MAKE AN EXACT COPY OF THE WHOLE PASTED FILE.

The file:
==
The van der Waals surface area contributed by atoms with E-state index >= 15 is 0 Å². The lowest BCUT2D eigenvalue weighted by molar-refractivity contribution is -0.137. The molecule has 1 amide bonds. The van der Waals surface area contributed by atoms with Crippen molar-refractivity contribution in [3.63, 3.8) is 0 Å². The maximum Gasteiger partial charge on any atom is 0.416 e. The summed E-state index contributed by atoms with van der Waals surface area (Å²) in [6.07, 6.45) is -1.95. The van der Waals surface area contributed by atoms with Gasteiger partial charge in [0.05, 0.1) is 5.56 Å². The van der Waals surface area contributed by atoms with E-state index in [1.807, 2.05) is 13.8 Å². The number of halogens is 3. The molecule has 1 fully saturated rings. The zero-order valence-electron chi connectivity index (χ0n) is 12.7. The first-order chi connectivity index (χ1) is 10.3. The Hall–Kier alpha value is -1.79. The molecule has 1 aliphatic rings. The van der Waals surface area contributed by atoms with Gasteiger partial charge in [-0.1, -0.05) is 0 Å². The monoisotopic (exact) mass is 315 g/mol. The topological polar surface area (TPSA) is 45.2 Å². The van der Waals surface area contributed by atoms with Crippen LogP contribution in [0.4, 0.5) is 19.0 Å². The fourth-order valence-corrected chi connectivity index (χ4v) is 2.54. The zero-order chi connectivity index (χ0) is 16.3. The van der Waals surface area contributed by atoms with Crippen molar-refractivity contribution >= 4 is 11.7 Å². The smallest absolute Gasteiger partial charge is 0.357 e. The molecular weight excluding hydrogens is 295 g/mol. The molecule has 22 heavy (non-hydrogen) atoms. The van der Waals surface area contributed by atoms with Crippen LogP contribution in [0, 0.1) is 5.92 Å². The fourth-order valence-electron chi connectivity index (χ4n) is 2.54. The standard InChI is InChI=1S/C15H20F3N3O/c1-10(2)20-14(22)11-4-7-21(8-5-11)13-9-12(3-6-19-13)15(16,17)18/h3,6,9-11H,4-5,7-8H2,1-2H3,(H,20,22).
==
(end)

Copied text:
The van der Waals surface area contributed by atoms with E-state index >= 15 is 0 Å². The lowest BCUT2D eigenvalue weighted by molar-refractivity contribution is -0.137. The molecule has 1 amide bonds. The van der Waals surface area contributed by atoms with Crippen molar-refractivity contribution in [3.63, 3.8) is 0 Å². The maximum Gasteiger partial charge on any atom is 0.416 e. The summed E-state index contributed by atoms with van der Waals surface area (Å²) in [6.07, 6.45) is -1.95. The van der Waals surface area contributed by atoms with Gasteiger partial charge in [0.05, 0.1) is 5.56 Å². The van der Waals surface area contributed by atoms with E-state index in [1.807, 2.05) is 13.8 Å². The number of halogens is 3. The molecule has 1 fully saturated rings. The zero-order valence-electron chi connectivity index (χ0n) is 12.7. The first-order chi connectivity index (χ1) is 10.3. The Hall–Kier alpha value is -1.79. The molecule has 1 aliphatic rings. The van der Waals surface area contributed by atoms with Gasteiger partial charge in [-0.1, -0.05) is 0 Å². The monoisotopic (exact) mass is 315 g/mol. The topological polar surface area (TPSA) is 45.2 Å². The van der Waals surface area contributed by atoms with Crippen LogP contribution in [0.4, 0.5) is 19.0 Å². The fourth-order valence-corrected chi connectivity index (χ4v) is 2.54. The zero-order chi connectivity index (χ0) is 16.3. The van der Waals surface area contributed by atoms with Crippen molar-refractivity contribution >= 4 is 11.7 Å². The smallest absolute Gasteiger partial charge is 0.357 e. The molecular weight excluding hydrogens is 295 g/mol. The molecule has 22 heavy (non-hydrogen) atoms. The van der Waals surface area contributed by atoms with Crippen LogP contribution in [0, 0.1) is 5.92 Å². The fourth-order valence-electron chi connectivity index (χ4n) is 2.54. The standard InChI is InChI=1S/C15H20F3N3O/c1-10(2)20-14(22)11-4-7-21(8-5-11)13-9-12(3-6-19-13)15(16,17)18/h3,6,9-11H,4-5,7-8H2,1-2H3,(H,20,22).